Law enforcement and intelligence agencies from 18 countries, including the EU, the US, and others, have signed an international agreement on AI safety to ensure new AI technologies are “secure by design.” This follows the EU’s AI Act, which bans certain AI technologies (such as predictive policing and biometric surveillance) and classifies high-risk AI systems. Notably absent from the agreement is China, a major player in AI development.
The agreement emphasizes the need for secure and responsible AI development and operation, with security as a core requirement throughout the AI life cycle. A particular concern continues to be around Adversarial machine learning, a concern in AI security, involves exploiting vulnerabilities in machine learning components to disrupt or deceive AI systems. The agreement is nonbinding and offers general recommendations without addressing complex issues such as proper AI applications or data collection methods.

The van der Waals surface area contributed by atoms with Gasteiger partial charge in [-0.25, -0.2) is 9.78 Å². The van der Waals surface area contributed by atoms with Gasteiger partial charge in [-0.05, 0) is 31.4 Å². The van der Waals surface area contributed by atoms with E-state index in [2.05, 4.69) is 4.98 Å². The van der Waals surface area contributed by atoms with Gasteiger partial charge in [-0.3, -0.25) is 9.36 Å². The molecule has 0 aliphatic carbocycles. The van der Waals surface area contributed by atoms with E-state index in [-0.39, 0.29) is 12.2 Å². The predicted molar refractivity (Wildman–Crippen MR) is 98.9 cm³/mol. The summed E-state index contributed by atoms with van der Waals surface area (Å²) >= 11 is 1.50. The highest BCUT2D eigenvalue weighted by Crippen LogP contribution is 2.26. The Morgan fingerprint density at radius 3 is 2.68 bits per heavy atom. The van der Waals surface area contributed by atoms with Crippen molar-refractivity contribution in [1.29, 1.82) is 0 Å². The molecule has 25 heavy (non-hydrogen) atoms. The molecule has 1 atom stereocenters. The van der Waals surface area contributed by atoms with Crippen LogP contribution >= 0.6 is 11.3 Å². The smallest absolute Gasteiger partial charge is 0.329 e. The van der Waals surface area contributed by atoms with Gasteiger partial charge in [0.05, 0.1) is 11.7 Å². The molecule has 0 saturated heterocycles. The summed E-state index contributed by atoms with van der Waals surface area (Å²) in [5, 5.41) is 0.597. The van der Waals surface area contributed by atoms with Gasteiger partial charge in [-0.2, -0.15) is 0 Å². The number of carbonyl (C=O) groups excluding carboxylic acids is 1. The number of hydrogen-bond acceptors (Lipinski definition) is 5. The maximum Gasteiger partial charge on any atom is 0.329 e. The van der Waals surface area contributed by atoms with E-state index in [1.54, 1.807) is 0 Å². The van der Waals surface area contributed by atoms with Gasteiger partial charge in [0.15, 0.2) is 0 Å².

In the US, there are ongoing legal battles over AI models’ data ingestion practices and their compliance with copyright law. Authors are suing OpenAI and Microsoft for copyright infringement, raising concerns about AI’s impact on traditional creative and journalistic industries. The legal future of AI litigation is uncertain, with courts cautiously approaching early cases.